Exhibition design by Studio Makkink&Bey - photo by Johannes Schwartz


The contemporary era is characterized by radical technological, economic, cultural and social shifts. Het Nieuwe Instituut aims to illuminate and map a rapidly changing world while at the same time fostering discussion of topics related to the vast field of design. All the institute’s activities are grounded in the principles of design and innovation – two concepts bound up with changing value systems and conflict.


Het Nieuwe Instituut organises exhibitions, lectures and fellowships, carries out research and development projects, and publishes reports on the outcomes of its projects. The office for design, applied art and architecture Studio Makkink & Bey created the spatial design for the series of archive exhibitions entitled ‘Surprising Finds’ at Het Nieuwe Instituut, . For each installment, the curator Studio Makkink&Bey carries out a spatial intervention in the interior originally designed by OMA, freeing up the plan of the archive room and creating space for the collection, and curates guest interventions by young designers and artists. The interior changes in response to the exhibition seasons. Modular wall components were developed for the exhibition The Netherlands builds in brick, and totems of stacked podiums simulate a construction landscape that echoes the Anker building blocks.


Intervention ‘Brick Factory’ at the entrance of the exhibition is a new work by visual artist Leon de Bruijne who explores the sense and senselessness of stuff in his kinetic installations, elevating daily routines to hypnotizing rhythms. With a revolving wheel of chutes, his work introduces a construction landscape that visitors encounter in the basement.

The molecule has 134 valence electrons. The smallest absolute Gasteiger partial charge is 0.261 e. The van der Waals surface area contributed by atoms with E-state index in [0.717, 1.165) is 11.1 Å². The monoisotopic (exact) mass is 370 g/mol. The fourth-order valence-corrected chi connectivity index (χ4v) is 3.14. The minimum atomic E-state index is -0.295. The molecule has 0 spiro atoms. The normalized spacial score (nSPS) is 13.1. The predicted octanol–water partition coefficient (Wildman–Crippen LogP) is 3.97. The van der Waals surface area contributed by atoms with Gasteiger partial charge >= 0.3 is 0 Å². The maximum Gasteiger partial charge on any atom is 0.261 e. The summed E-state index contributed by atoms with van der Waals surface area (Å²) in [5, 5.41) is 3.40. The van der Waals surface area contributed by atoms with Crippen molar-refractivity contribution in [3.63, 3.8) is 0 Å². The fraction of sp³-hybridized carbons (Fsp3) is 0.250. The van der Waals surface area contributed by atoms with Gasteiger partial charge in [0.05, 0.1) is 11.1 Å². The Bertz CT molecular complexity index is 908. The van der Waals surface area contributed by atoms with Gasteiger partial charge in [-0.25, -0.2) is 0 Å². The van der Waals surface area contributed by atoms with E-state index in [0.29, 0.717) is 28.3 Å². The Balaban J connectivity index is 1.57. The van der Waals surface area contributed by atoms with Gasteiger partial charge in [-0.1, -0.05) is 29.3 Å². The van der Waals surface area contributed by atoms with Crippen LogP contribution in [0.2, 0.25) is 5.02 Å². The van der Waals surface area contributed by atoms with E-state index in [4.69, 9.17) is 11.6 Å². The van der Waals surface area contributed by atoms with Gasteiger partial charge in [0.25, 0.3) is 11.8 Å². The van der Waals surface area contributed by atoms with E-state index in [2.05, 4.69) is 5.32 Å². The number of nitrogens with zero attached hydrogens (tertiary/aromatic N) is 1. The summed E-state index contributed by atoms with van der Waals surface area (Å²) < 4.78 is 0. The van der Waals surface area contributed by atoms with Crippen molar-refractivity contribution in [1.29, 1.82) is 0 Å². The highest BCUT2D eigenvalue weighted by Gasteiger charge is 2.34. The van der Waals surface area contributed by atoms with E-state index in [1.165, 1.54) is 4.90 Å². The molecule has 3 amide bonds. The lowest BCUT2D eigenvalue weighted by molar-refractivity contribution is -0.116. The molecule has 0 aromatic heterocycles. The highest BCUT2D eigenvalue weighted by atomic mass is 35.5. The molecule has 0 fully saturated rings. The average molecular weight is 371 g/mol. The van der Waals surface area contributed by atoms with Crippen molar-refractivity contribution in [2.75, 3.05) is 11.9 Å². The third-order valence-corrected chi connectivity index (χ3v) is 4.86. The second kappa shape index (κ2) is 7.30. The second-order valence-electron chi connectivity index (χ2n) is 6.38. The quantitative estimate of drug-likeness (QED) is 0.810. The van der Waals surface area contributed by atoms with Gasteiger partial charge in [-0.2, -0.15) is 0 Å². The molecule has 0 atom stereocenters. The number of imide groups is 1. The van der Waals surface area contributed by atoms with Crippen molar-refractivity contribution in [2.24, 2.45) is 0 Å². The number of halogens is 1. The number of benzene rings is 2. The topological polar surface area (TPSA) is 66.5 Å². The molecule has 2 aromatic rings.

Designer Govert Flint collaborated with choreographer Rodrigo Alves Azevedo questions the influence of space on movement, and how an environment is shaped when it is created through dance. As a second intervention they developed an in-situ experiment around the glass circle in the basement.


Govert and a team of designers used pre-fabricated material to respond to the movement of a dancer, to build, to move, to build and so on. The dancer searches for new movements, the designer for new forms.


In the glass circle the third guest intervention took place during the opening, Spatial designer Harm Rensink develops installations based on wellness and relaxation rituals.

As an alternative to ‘taking a break’, he offers a poetic place of repose that is somewhere between a sand carpet and a warm sand bath. During the opening interaction of the public with the Sauna site was filmed, and the resulting film is on display at this exhibition.


Jules van den Langenberg
The exhibition ‘The Netherlands built in brick’ runs from 24/01/2015 – 26/04/2015
Exhibition design & intervention curators : Studio Makkink&Bey (team Jurgen Bey, Rianne Makkink, Bruno Vermeersch, Jules van den Langenberg)
Intervention guests: Leon de Bruijne, Govert Flint & Rodrigo Alves, Azevedo Harm Rensink
Commissioned by Het Nieuwe Instituut



Jules van den Langenberg graduated at Design Academy Eindhoven and developed himself as design curator and exhibition maker through self initiated projects and freelance works. Through associative thinking the young, Willy Wonka like, visionair develops narratives and concepts which form fundaments for a variety of curatorial projects.As Editor at Large, Jules shares with us some of his discoveries and « coup de coeur .




Video Shaped. Dialogue Between Motion and Matter by The Institute for Applied Motions with Rodrigo Alves Azevedo


Exhibition design by Studio Makkink&Bey - photo by Johannes Schwartz


Exhibition design by Studio Makkink&Bey - photo by Johannes Schwartz


Exhibition design by Studio Makkink&Bey - photo by Johannes Schwartz


Exhibition design by Studio Makkink&Bey - photo by Fred Ernst


Guest intervention - Brickfactory by Leon de Bruijne curated by Studio Makkink&Bey - photo by Sarah van den Bosch